Iconic guitar brand Gibson have filed for bankruptcy.
The company produce the iconic Les Paul and SG lines, and are favourites of players from Jimmy Page, to Slash, to Carlos Santana, James Dean Bradfield and beyond. They were founded over 100 years ago, in Michigan U.S.A, and sell over 170,000 guitars a year in more than 80 countries.
Now, after reports of the business being in trouble emerged back in February, Gibson Brands Inc have filed for bankruptcy protection – with lenders taking control of the company. The process of liquidation has begun, in order to deal with their problems with debt and their struggling ‘Innovations’ division which deals in home electronics such as headphones and speakers. It is hoped that the measures will return the guitar business to profit.
“The decision to re-focus on our core business, musical instruments, combined with the significant support from our noteholders, we believe will assure the company’s long-term stability and financial health,” said Henry Juszkiewicz, Gibson chairman and CEO.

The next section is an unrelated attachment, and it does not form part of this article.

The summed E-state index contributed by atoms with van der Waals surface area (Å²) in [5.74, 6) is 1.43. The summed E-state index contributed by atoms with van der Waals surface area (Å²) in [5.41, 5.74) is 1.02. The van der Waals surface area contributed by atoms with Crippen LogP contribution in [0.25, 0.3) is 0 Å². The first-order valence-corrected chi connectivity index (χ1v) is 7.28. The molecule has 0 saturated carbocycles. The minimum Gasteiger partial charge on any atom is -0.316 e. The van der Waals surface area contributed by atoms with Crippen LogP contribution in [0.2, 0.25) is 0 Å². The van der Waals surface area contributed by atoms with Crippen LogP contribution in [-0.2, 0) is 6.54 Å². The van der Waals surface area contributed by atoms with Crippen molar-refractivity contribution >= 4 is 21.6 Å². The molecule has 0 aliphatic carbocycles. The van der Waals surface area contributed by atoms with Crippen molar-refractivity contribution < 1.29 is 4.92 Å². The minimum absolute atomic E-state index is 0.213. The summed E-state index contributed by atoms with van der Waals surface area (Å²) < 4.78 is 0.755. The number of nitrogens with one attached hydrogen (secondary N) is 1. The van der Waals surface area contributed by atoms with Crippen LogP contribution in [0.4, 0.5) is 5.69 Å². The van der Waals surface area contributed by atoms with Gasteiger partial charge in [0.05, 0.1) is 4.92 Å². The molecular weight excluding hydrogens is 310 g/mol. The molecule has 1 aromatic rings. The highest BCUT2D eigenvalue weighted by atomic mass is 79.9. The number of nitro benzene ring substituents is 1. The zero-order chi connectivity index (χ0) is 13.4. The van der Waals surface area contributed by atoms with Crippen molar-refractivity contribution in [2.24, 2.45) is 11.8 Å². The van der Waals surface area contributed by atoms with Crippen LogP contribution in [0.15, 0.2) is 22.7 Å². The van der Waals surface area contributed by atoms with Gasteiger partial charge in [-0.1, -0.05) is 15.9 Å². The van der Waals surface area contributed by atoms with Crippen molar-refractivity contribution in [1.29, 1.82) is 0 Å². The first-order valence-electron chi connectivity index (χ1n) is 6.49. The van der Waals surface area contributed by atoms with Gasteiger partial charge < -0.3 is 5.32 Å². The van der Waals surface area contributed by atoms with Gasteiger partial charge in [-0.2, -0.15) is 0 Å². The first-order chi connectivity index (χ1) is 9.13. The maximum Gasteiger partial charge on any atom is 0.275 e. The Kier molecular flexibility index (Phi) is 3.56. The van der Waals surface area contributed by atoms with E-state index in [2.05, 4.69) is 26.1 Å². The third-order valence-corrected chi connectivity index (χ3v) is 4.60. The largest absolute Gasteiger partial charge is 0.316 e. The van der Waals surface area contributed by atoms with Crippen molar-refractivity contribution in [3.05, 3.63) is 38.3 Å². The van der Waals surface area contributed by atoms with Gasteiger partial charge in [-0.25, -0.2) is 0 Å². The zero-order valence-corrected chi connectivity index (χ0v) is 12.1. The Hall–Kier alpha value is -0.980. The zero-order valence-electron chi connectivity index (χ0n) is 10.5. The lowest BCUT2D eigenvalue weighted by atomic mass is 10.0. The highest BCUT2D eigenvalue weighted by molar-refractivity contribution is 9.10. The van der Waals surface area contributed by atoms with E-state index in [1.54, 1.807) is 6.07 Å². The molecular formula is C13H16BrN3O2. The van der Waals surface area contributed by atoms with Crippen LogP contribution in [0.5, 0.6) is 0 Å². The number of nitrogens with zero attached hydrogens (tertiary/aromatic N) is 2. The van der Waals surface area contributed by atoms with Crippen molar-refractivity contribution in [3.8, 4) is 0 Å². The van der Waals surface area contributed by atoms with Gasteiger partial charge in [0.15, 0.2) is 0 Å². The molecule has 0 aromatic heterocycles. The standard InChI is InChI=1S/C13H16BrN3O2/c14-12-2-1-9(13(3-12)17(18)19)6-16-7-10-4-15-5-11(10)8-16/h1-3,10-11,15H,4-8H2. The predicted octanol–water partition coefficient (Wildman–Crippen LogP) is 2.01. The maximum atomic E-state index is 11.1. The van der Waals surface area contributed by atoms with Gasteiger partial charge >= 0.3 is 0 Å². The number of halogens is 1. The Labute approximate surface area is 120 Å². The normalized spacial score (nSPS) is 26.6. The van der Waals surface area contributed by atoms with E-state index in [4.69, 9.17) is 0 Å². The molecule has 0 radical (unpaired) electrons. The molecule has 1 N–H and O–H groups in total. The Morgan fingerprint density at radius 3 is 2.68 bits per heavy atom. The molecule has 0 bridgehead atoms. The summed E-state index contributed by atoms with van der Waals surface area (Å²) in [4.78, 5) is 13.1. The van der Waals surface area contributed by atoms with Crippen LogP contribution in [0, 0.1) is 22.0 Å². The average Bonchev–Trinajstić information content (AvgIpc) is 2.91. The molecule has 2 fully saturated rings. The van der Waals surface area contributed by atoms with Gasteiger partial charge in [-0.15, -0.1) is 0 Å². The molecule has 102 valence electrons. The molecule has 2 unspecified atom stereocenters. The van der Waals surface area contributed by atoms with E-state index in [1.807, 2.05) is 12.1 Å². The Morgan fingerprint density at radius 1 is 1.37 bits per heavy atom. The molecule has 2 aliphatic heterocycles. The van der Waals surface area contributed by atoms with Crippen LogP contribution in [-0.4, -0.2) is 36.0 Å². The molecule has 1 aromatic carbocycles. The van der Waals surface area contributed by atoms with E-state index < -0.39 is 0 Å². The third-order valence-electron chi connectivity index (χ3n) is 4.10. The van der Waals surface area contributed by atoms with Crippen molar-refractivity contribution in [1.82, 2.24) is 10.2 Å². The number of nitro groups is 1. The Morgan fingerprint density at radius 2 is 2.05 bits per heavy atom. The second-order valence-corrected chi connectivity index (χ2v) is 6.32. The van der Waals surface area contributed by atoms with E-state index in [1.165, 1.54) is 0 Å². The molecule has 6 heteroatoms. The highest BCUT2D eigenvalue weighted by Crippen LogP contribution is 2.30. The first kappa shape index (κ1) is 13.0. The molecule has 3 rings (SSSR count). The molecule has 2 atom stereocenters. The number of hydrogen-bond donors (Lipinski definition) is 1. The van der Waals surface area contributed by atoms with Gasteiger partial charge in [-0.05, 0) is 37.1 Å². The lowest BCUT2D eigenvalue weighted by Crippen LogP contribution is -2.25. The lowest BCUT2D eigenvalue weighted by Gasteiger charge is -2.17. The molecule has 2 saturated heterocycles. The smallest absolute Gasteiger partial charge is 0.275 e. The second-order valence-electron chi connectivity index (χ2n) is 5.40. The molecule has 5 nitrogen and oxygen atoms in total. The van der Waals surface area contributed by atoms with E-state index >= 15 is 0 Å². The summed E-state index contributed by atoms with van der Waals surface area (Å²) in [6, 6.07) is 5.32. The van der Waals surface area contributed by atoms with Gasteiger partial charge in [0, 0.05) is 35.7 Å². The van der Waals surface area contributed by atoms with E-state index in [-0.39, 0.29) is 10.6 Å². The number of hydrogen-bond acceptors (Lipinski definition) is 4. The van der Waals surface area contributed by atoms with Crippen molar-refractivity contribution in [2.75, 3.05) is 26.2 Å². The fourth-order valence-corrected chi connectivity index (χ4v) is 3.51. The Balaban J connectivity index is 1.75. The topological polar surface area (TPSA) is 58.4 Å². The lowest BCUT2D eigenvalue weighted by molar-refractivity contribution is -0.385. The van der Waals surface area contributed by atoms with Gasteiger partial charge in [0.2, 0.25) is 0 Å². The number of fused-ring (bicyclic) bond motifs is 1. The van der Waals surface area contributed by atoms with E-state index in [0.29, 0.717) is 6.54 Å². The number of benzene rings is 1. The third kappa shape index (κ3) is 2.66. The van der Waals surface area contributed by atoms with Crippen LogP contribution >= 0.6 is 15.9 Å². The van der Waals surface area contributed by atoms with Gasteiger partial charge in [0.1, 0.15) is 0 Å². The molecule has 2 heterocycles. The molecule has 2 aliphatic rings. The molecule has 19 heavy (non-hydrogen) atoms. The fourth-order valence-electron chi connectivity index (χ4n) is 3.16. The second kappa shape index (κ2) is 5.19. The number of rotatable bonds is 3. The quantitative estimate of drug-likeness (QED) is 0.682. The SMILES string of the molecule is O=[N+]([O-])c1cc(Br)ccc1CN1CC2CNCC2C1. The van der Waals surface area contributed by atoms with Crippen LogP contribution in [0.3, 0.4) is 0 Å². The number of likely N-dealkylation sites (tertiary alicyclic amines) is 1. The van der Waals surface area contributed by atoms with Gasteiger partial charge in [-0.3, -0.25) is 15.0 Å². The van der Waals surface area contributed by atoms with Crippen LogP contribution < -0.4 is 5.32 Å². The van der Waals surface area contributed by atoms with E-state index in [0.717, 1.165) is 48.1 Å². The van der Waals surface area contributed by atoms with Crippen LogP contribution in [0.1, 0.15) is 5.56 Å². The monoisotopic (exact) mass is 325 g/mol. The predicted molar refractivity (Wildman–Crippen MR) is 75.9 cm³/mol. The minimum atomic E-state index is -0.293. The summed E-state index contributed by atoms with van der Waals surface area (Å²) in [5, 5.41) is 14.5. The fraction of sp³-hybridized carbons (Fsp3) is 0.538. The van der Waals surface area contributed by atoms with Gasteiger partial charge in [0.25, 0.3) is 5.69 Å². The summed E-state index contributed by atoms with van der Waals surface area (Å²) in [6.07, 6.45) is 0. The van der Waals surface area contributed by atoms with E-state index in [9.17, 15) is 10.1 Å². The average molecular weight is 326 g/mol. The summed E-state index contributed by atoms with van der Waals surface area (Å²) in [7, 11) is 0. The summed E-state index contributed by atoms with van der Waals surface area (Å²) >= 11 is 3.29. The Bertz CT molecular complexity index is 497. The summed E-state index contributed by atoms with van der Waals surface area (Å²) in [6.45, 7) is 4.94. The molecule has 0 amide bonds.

He added: “The brand name and company’s reputation for making guitars is tarnished, but not dead by any means, and it’s very much capable of being resuscitated.”
Back in February, the Nashville Post reported, “the situation facing the iconic Nashville-based music instrument maker, which has annual revenues of more than $1 billion, is far from normal. CFO Bill Lawrence recently left the company after less than a year on the job and just six months before $375 million of senior secured notes will mature… On top of that, another $145 million in bank loans will come due immediately if those notes, issued in 2013, are not refinanced by July 23rd.
Responding to the news, Gibson Brands CEO Henry Juszkiewicz outlined their plans to the Nashville Business Journal: “We have been monetizing assets like stock holdings, real property and business segments that could not achieve the level of success we expected. By monetizing these assets, we can reduce debt and generate funds to contribute to business segments that are thriving. It is important to our business to get back to the financial success we had to achieve the best financial terms in the refinancing of our company.”
Townshend smashed his original Les Paul Gold Top Deluxe on stage during The Who’s show at the 15,000-capacity Boston Garden arena in 1976, with its shattered remnants now on display at London’s Victoria & Albert Museum.